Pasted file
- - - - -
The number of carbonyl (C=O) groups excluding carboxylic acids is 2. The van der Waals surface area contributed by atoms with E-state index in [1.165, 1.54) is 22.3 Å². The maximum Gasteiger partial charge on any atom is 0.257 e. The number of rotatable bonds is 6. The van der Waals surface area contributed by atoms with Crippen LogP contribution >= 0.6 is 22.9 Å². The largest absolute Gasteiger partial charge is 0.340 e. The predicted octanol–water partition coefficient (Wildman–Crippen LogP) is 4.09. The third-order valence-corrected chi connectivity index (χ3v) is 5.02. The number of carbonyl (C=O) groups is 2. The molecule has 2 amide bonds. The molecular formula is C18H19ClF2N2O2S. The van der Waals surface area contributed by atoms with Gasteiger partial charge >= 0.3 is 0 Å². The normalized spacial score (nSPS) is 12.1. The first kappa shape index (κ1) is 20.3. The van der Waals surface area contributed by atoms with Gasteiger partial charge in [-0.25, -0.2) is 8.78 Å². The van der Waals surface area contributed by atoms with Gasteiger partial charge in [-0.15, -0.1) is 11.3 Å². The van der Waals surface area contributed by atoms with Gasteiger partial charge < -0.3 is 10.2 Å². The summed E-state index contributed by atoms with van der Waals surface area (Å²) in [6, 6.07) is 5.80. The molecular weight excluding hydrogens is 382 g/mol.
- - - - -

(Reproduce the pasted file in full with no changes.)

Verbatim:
The number of carbonyl (C=O) groups excluding carboxylic acids is 2. The van der Waals surface area contributed by atoms with E-state index in [1.165, 1.54) is 22.3 Å². The maximum Gasteiger partial charge on any atom is 0.257 e. The number of rotatable bonds is 6. The van der Waals surface area contributed by atoms with Crippen LogP contribution >= 0.6 is 22.9 Å². The largest absolute Gasteiger partial charge is 0.340 e. The predicted octanol–water partition coefficient (Wildman–Crippen LogP) is 4.09. The third-order valence-corrected chi connectivity index (χ3v) is 5.02. The number of carbonyl (C=O) groups is 2. The molecule has 2 amide bonds. The molecular formula is C18H19ClF2N2O2S. The van der Waals surface area contributed by atoms with Gasteiger partial charge >= 0.3 is 0 Å². The normalized spacial score (nSPS) is 12.1. The first kappa shape index (κ1) is 20.3. The van der Waals surface area contributed by atoms with Gasteiger partial charge in [-0.25, -0.2) is 8.78 Å². The van der Waals surface area contributed by atoms with Gasteiger partial charge in [-0.15, -0.1) is 11.3 Å². The van der Waals surface area contributed by atoms with Gasteiger partial charge < -0.3 is 10.2 Å². The summed E-state index contributed by atoms with van der Waals surface area (Å²) in [6, 6.07) is 5.80. The molecular weight excluding hydrogens is 382 g/mol.